• Before committing to use an existing solution, a more thorough inventory of existing solutions should be made in order to choose the most appropriate one to reuse. Reusing existing tools could be an immediate solution, but it can also “tie” future processes to legacy problems. The process needs to be streamlined.
  • More and better communication and training would advance emerging technologies implementation on the regulatory reporting process:
    • Training and support for EC professionals will help to build a trustful relationship between data providers and data receivers;
    • Data literacy trainings and are available and should be promoted, such as for instance, the ones shared on the data.europa portal. The EC Library also offers relevant data knowledge and it is accessible to everyone.
  • Concrete examples of other innovative approaches used in regulatory reporting suggested by participants:
    • Reportnet 3, from the European Environment Agency , is a reporting tool for national data submission towards EU climate and environment legislation. It encompasses and shows all environmental data flows in Europe, and it is designed to match the reporting requirement of the coming one or two decades;
    • The INSPIRE initiative created a spatial data infrastructure, whose goal is to enhance the sharing of harmonized spatial data and services between public authorities in order to assist environmental policy-making and activities that may have a direct or indirect impact on the environment.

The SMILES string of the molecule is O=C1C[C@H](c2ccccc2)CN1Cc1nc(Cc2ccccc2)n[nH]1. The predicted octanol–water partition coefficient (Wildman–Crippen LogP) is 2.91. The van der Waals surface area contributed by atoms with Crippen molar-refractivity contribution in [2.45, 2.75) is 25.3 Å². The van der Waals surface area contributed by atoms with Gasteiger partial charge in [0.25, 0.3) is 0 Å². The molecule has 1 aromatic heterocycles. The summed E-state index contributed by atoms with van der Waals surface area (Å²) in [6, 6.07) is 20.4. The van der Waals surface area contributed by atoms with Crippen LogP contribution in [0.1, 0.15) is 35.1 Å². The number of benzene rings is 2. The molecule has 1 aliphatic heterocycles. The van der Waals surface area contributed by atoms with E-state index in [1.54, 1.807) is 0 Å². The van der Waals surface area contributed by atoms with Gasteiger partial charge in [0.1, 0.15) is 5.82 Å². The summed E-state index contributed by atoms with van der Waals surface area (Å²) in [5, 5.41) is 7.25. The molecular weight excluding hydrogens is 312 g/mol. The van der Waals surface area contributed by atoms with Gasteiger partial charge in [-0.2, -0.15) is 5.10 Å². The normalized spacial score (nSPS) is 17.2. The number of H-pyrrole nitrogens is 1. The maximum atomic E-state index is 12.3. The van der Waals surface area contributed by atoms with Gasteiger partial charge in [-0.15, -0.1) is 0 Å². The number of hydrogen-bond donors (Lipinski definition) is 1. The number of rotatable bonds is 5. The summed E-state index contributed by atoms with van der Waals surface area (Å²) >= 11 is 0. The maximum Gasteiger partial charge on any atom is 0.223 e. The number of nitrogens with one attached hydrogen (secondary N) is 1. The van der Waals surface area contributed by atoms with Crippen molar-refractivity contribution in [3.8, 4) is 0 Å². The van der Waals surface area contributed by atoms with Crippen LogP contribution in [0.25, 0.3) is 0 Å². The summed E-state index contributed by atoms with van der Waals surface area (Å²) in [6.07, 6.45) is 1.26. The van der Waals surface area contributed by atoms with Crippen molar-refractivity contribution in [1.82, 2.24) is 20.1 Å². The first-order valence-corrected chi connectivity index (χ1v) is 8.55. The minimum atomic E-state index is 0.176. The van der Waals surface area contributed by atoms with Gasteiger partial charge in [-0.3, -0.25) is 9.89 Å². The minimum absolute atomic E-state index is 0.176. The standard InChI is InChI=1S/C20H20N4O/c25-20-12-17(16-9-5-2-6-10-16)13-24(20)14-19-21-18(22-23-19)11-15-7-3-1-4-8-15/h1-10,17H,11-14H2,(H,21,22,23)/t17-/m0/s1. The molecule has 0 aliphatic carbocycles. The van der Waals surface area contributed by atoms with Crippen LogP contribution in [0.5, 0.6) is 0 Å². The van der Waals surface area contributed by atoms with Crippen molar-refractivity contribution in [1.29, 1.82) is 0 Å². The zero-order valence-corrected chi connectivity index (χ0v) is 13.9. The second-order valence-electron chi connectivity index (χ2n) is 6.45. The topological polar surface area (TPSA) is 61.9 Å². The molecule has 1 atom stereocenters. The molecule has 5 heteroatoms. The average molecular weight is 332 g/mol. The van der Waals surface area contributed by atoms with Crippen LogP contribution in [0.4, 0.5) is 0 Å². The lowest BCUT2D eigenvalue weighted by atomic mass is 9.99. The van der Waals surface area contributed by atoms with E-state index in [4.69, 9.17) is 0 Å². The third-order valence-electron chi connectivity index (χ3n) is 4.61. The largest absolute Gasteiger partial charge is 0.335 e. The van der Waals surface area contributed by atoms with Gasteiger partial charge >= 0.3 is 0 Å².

Q&A regarding emerging technologies and innovative approaches within the regulatory reporting process:  

We are also happy to share the questions and answers to some of the questions that were raised during the session:

  • What is the SIGMA Model? It is available here, although the SIGMA 2 project (i.e. the follow-up project) is ongoing and will be available very soon. It will focus on a "machine-to-machine" approach, i.e. from a push to pull approach to data.
  • Who chooses the particular standard that will be used from the 'widely adopted standards'? Should there be a competent authority? Governance is essential. It becomes even more complex if we need standards in different policy areas that may be subject to different governance regimes. This very important aspect will be considered in our report.
  • Regarding the “pull approach” of Recommendation 8: Who is responsible for data protection issues? This is exactly why there is a need for digital-ready reporting clauses that give a solid legal basis for doing things differently. Each policy officer designing his regulatory process has to pass the data protection checks that are the responsibility of data protection officers.